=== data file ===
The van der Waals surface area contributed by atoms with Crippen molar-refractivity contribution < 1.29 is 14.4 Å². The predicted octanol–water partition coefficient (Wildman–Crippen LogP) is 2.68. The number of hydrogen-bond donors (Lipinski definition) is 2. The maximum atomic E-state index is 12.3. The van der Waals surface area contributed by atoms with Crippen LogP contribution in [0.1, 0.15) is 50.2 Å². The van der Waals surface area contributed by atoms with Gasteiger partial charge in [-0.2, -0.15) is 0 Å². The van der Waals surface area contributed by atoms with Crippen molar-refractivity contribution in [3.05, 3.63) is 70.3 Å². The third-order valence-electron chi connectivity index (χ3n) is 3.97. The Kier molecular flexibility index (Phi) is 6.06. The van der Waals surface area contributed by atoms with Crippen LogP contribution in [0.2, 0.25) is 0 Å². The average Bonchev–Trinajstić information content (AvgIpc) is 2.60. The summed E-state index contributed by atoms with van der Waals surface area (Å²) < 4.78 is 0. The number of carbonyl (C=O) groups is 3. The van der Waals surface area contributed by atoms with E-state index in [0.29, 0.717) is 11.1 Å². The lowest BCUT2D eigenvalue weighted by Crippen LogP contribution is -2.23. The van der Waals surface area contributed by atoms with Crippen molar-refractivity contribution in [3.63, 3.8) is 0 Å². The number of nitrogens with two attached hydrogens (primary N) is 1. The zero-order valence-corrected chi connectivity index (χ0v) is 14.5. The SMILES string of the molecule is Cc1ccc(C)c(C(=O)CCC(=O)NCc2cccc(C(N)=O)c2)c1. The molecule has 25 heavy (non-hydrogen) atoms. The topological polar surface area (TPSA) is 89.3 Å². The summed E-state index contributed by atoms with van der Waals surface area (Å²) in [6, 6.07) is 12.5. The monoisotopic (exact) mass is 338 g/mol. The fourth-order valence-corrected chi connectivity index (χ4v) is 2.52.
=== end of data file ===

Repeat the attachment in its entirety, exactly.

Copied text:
The van der Waals surface area contributed by atoms with Crippen molar-refractivity contribution < 1.29 is 14.4 Å². The predicted octanol–water partition coefficient (Wildman–Crippen LogP) is 2.68. The number of hydrogen-bond donors (Lipinski definition) is 2. The maximum atomic E-state index is 12.3. The van der Waals surface area contributed by atoms with Crippen LogP contribution in [0.1, 0.15) is 50.2 Å². The van der Waals surface area contributed by atoms with Gasteiger partial charge in [-0.2, -0.15) is 0 Å². The van der Waals surface area contributed by atoms with Crippen molar-refractivity contribution in [3.05, 3.63) is 70.3 Å². The third-order valence-electron chi connectivity index (χ3n) is 3.97. The Kier molecular flexibility index (Phi) is 6.06. The van der Waals surface area contributed by atoms with Crippen LogP contribution in [0.2, 0.25) is 0 Å². The average Bonchev–Trinajstić information content (AvgIpc) is 2.60. The summed E-state index contributed by atoms with van der Waals surface area (Å²) < 4.78 is 0. The number of carbonyl (C=O) groups is 3. The van der Waals surface area contributed by atoms with E-state index in [0.29, 0.717) is 11.1 Å². The lowest BCUT2D eigenvalue weighted by Crippen LogP contribution is -2.23. The van der Waals surface area contributed by atoms with Crippen molar-refractivity contribution in [3.63, 3.8) is 0 Å². The number of nitrogens with two attached hydrogens (primary N) is 1. The zero-order valence-corrected chi connectivity index (χ0v) is 14.5. The SMILES string of the molecule is Cc1ccc(C)c(C(=O)CCC(=O)NCc2cccc(C(N)=O)c2)c1. The molecule has 25 heavy (non-hydrogen) atoms. The topological polar surface area (TPSA) is 89.3 Å². The summed E-state index contributed by atoms with van der Waals surface area (Å²) in [6, 6.07) is 12.5. The monoisotopic (exact) mass is 338 g/mol. The fourth-order valence-corrected chi connectivity index (χ4v) is 2.52.